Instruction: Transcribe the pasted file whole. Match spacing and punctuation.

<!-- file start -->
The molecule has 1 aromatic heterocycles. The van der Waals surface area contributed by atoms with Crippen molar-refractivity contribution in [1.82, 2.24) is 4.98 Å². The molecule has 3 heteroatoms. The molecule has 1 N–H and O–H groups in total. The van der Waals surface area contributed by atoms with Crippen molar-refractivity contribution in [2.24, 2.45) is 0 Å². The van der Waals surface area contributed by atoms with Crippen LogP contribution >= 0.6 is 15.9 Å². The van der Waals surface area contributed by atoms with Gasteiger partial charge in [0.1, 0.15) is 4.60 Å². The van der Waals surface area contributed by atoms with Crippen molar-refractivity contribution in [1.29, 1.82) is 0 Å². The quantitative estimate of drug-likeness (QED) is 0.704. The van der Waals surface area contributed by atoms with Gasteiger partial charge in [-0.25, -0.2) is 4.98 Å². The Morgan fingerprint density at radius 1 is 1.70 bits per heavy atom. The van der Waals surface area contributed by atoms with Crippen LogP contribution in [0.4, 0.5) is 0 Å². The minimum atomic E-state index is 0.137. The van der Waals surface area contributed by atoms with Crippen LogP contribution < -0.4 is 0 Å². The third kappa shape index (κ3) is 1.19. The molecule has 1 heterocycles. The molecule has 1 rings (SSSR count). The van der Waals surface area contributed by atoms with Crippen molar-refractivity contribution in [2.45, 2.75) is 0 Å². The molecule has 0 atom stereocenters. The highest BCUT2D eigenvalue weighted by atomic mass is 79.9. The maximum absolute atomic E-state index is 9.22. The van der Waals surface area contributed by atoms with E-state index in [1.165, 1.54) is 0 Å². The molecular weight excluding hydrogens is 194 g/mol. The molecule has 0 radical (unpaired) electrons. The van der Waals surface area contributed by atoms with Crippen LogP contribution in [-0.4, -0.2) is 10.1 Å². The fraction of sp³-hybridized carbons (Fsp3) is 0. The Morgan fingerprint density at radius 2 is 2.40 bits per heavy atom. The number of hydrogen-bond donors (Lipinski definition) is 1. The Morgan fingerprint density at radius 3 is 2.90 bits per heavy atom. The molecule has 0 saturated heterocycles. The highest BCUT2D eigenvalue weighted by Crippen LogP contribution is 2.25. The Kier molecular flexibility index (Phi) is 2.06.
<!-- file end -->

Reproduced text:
The molecule has 1 aromatic heterocycles. The van der Waals surface area contributed by atoms with Crippen molar-refractivity contribution in [1.82, 2.24) is 4.98 Å². The molecule has 3 heteroatoms. The molecule has 1 N–H and O–H groups in total. The van der Waals surface area contributed by atoms with Crippen molar-refractivity contribution in [2.24, 2.45) is 0 Å². The van der Waals surface area contributed by atoms with Crippen LogP contribution >= 0.6 is 15.9 Å². The van der Waals surface area contributed by atoms with Gasteiger partial charge in [0.1, 0.15) is 4.60 Å². The van der Waals surface area contributed by atoms with Crippen molar-refractivity contribution in [1.29, 1.82) is 0 Å². The quantitative estimate of drug-likeness (QED) is 0.704. The van der Waals surface area contributed by atoms with Gasteiger partial charge in [-0.25, -0.2) is 4.98 Å². The Morgan fingerprint density at radius 1 is 1.70 bits per heavy atom. The van der Waals surface area contributed by atoms with Crippen LogP contribution in [0.4, 0.5) is 0 Å². The minimum atomic E-state index is 0.137. The van der Waals surface area contributed by atoms with Crippen LogP contribution < -0.4 is 0 Å². The third kappa shape index (κ3) is 1.19. The molecule has 1 heterocycles. The molecule has 1 rings (SSSR count). The van der Waals surface area contributed by atoms with Crippen molar-refractivity contribution in [2.45, 2.75) is 0 Å². The molecule has 0 atom stereocenters. The highest BCUT2D eigenvalue weighted by atomic mass is 79.9. The maximum absolute atomic E-state index is 9.22. The van der Waals surface area contributed by atoms with E-state index in [1.165, 1.54) is 0 Å². The molecular weight excluding hydrogens is 194 g/mol. The molecule has 0 radical (unpaired) electrons. The van der Waals surface area contributed by atoms with Crippen LogP contribution in [-0.4, -0.2) is 10.1 Å². The fraction of sp³-hybridized carbons (Fsp3) is 0. The Morgan fingerprint density at radius 2 is 2.40 bits per heavy atom. The number of hydrogen-bond donors (Lipinski definition) is 1. The Morgan fingerprint density at radius 3 is 2.90 bits per heavy atom. The molecule has 0 saturated heterocycles. The highest BCUT2D eigenvalue weighted by Crippen LogP contribution is 2.25. The Kier molecular flexibility index (Phi) is 2.06.